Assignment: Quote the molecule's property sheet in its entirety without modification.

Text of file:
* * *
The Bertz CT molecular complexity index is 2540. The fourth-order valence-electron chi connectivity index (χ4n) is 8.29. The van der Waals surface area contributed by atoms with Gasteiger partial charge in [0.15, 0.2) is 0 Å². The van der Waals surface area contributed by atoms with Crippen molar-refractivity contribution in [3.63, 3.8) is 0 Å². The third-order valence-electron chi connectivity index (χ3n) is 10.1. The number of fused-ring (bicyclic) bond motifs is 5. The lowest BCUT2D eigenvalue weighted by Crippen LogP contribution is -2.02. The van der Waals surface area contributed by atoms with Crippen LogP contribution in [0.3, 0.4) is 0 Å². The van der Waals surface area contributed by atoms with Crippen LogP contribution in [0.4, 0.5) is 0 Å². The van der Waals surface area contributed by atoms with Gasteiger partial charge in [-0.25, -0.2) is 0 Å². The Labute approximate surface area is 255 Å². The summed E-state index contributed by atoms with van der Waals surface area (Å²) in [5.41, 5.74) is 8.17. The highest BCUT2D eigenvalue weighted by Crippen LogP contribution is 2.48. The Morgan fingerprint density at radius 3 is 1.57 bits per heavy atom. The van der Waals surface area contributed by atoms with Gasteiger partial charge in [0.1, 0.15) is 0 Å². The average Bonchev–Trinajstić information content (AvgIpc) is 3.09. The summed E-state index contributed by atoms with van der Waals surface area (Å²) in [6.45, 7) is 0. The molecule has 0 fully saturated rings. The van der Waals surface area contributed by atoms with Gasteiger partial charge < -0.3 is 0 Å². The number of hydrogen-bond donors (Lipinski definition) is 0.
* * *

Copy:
The Bertz CT molecular complexity index is 2540. The fourth-order valence-electron chi connectivity index (χ4n) is 8.29. The van der Waals surface area contributed by atoms with Gasteiger partial charge in [0.15, 0.2) is 0 Å². The van der Waals surface area contributed by atoms with Crippen molar-refractivity contribution in [3.63, 3.8) is 0 Å². The third-order valence-electron chi connectivity index (χ3n) is 10.1. The number of fused-ring (bicyclic) bond motifs is 5. The lowest BCUT2D eigenvalue weighted by Crippen LogP contribution is -2.02. The van der Waals surface area contributed by atoms with Crippen LogP contribution in [0.3, 0.4) is 0 Å². The van der Waals surface area contributed by atoms with Crippen LogP contribution in [0.4, 0.5) is 0 Å². The van der Waals surface area contributed by atoms with Gasteiger partial charge in [-0.25, -0.2) is 0 Å². The Labute approximate surface area is 255 Å². The summed E-state index contributed by atoms with van der Waals surface area (Å²) in [5.41, 5.74) is 8.17. The highest BCUT2D eigenvalue weighted by Crippen LogP contribution is 2.48. The Morgan fingerprint density at radius 3 is 1.57 bits per heavy atom. The van der Waals surface area contributed by atoms with Gasteiger partial charge in [0.1, 0.15) is 0 Å². The average Bonchev–Trinajstić information content (AvgIpc) is 3.09. The summed E-state index contributed by atoms with van der Waals surface area (Å²) in [6.45, 7) is 0. The molecule has 0 fully saturated rings. The van der Waals surface area contributed by atoms with Gasteiger partial charge < -0.3 is 0 Å². The number of hydrogen-bond donors (Lipinski definition) is 0.